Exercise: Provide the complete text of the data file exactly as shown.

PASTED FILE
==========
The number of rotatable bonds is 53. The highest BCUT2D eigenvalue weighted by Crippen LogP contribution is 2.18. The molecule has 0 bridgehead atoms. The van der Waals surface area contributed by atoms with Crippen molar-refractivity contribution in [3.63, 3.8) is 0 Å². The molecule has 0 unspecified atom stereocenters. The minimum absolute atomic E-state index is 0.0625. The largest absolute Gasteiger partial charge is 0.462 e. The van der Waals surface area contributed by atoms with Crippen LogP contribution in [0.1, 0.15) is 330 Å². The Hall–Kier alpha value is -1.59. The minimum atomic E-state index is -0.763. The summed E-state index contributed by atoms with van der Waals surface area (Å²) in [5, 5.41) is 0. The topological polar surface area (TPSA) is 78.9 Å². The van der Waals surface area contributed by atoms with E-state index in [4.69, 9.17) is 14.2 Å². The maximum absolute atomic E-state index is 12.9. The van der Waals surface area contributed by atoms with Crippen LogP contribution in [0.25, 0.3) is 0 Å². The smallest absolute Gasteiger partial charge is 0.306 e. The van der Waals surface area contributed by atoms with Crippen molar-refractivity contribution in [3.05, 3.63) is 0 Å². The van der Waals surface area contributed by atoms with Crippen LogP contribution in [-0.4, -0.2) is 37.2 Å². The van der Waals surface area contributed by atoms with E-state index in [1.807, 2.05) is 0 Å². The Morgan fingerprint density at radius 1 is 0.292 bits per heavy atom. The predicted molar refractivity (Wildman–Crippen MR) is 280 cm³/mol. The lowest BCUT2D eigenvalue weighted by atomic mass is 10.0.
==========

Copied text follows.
The number of rotatable bonds is 53. The highest BCUT2D eigenvalue weighted by Crippen LogP contribution is 2.18. The molecule has 0 bridgehead atoms. The van der Waals surface area contributed by atoms with Crippen molar-refractivity contribution in [3.63, 3.8) is 0 Å². The molecule has 0 unspecified atom stereocenters. The minimum absolute atomic E-state index is 0.0625. The largest absolute Gasteiger partial charge is 0.462 e. The van der Waals surface area contributed by atoms with Crippen LogP contribution in [0.1, 0.15) is 330 Å². The Hall–Kier alpha value is -1.59. The minimum atomic E-state index is -0.763. The summed E-state index contributed by atoms with van der Waals surface area (Å²) in [5, 5.41) is 0. The topological polar surface area (TPSA) is 78.9 Å². The van der Waals surface area contributed by atoms with E-state index in [4.69, 9.17) is 14.2 Å². The maximum absolute atomic E-state index is 12.9. The van der Waals surface area contributed by atoms with Crippen LogP contribution in [0.25, 0.3) is 0 Å². The smallest absolute Gasteiger partial charge is 0.306 e. The van der Waals surface area contributed by atoms with Crippen molar-refractivity contribution in [3.05, 3.63) is 0 Å². The van der Waals surface area contributed by atoms with Crippen LogP contribution in [-0.4, -0.2) is 37.2 Å². The van der Waals surface area contributed by atoms with E-state index in [1.807, 2.05) is 0 Å². The Morgan fingerprint density at radius 1 is 0.292 bits per heavy atom. The predicted molar refractivity (Wildman–Crippen MR) is 280 cm³/mol. The lowest BCUT2D eigenvalue weighted by atomic mass is 10.0.